Why existentialism continues to matter today

The philosophy of existentialism has not been responsible for every social change in the past 100 years, but with its new insistence on people being free to take action it influenced liberation movements in the 1940’s, 1950’s and 1960’s, continued to have an impact with Occupy Wall Street, and today it’s just as relevant with Black Lives Matter and the onset of the Trump administration. Let me explain why.

Sarah Blackwell in her book At the Existentialist Cafe points out that the concept of existentialism can be traced back to Ecclesiastes and Job, the man who dared to question the game God was playing with him. Sound relevant today? Modern existentialism took root in the 1940’s during difficult times through the writings of Simone de Beauvoir, an early feminist, and her boyfriend Jean-Paul Sartre. For Sartre existentialism meant, “Having found myself thrown into this world, I go on to create my own definition. I create myself constantly through action.” By the last years of World War II it had made him a star. Rather than accepting the world as it it is, he proclaimed “You are free, therefore choose – that is to say invent.” In his day even if the situation was unbearable – sitting in a Gestapo prison – you were still free to make something of it. And in choosing, you chose to be free – both frightening and exhilarating.

Martin Luther King took an interest in Sartre’s writings, but in the years following, existentialism declined because of the liberation movements of the 1950’s and 1960’s which achieved so much in civil rights, decolonization, women’s equality and gay rights. It seemed then as though these campaigns had got what they wanted. However, Blackwell points out that today we are reminded that racial, sexual, religious, and ideological conflict are not closed cases at all. Sartre had supported gay rights and felt that situations should be judged according to how they appeared in the eyes of those most oppressed.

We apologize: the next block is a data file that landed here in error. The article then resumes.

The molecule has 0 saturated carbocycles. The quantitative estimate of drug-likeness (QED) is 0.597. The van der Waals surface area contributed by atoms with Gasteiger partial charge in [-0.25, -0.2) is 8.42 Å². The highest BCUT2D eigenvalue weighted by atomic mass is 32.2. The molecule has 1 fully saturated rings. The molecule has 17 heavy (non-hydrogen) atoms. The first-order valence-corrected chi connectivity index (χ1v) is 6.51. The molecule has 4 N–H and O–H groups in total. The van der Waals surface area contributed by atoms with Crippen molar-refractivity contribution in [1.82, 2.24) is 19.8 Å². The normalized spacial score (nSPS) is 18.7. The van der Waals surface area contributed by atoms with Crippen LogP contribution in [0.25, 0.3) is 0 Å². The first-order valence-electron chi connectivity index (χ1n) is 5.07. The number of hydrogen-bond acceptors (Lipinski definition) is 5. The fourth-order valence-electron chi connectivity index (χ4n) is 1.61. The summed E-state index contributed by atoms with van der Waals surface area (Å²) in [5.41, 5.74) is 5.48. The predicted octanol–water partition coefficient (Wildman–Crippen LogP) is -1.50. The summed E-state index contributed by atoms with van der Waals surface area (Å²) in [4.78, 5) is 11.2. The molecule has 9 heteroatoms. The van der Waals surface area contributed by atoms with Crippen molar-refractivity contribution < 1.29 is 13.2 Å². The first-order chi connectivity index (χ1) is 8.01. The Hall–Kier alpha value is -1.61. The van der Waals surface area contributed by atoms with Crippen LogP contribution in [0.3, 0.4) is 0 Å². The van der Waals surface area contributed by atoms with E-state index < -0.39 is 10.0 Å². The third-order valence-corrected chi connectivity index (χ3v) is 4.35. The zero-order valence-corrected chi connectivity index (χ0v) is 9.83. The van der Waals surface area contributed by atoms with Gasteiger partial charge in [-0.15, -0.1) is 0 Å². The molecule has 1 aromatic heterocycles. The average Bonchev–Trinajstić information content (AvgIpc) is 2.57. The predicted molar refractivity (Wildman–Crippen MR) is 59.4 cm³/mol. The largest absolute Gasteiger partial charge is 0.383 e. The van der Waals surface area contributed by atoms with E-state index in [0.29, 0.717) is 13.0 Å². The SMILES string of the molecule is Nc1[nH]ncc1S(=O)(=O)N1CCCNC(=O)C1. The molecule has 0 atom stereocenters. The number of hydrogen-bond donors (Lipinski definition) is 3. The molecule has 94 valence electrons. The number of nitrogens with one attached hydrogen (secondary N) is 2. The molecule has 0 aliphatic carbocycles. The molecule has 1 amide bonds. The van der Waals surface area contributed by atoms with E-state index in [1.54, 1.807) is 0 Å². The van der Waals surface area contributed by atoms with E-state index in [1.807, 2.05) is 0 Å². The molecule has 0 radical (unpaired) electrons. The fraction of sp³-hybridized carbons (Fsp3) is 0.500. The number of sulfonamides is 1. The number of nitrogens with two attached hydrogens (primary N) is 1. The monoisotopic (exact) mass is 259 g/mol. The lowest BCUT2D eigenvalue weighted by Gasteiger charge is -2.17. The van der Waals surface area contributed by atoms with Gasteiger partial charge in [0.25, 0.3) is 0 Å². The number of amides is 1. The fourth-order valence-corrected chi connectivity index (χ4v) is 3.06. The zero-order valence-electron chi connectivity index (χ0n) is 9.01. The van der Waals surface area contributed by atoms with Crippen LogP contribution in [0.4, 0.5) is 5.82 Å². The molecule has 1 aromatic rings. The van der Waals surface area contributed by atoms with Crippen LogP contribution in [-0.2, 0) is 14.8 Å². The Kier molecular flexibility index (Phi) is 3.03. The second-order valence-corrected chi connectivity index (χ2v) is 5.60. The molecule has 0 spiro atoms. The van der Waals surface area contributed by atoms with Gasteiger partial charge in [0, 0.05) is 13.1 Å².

Sartre in his day accepted that moral authority often came from the church but that priests were sometimes collaborators. (The Catholic Church banned his writings.) He thought that Christian ethics could only tell him to love his neighbor and to do good to others but without much specificity. So he refined his thinking to:

“There is no traced-out path to lead man to his salvation; he must constantly invent his own path. But to invent it, he is free, responsible, without excuse, and every hope lies in him.”

Freedom for Sartre lay at the heart of all human experience, and this set human experience apart from all other kinds of objects which merely set in place, waiting to be pushed or pulled around. In the midst of a Trump storm we should not allow ourselves to be pushed or pulled around.

This turned philosophy into the stuff of real life, committing ourselves to political activity. These ideas emanated from lengthy conversations in French cafes and jazz joints sometimes over apricot cocktails, but today take place in Starbucks, union halls, immigration centers, town council meetings, policy debates, street rallies and the Internet. And such philosophy is needed now more than ever.

To learn more about existentialism and its impact you can read: At the Existential Cafe: Freedom, Being, and Apricot Cocktails – by Sarah Bakewell.

Comments (2)

  1. Rosi Efthim

    Two things:

    First, now I want an apricot cocktail. Right now. And I blame you, Orr.

    Second, I learned most of what I know of philosophy in high school, in an intensive deep dive of a class called Intellectual History taught by a superb teacher, Fran Barnes. She’d have liked the way you think, Bill, and she would have liked you. And she would have been all-in for apricot cocktails.

    1. Bill Orr (Post author)

      Never had an apricot cocktail, but I gather you combine bourbon, apricot puree and lemon juice in a cocktail shaker and serve over ice. Sounds good to me. And maybe it would make us even better activists.


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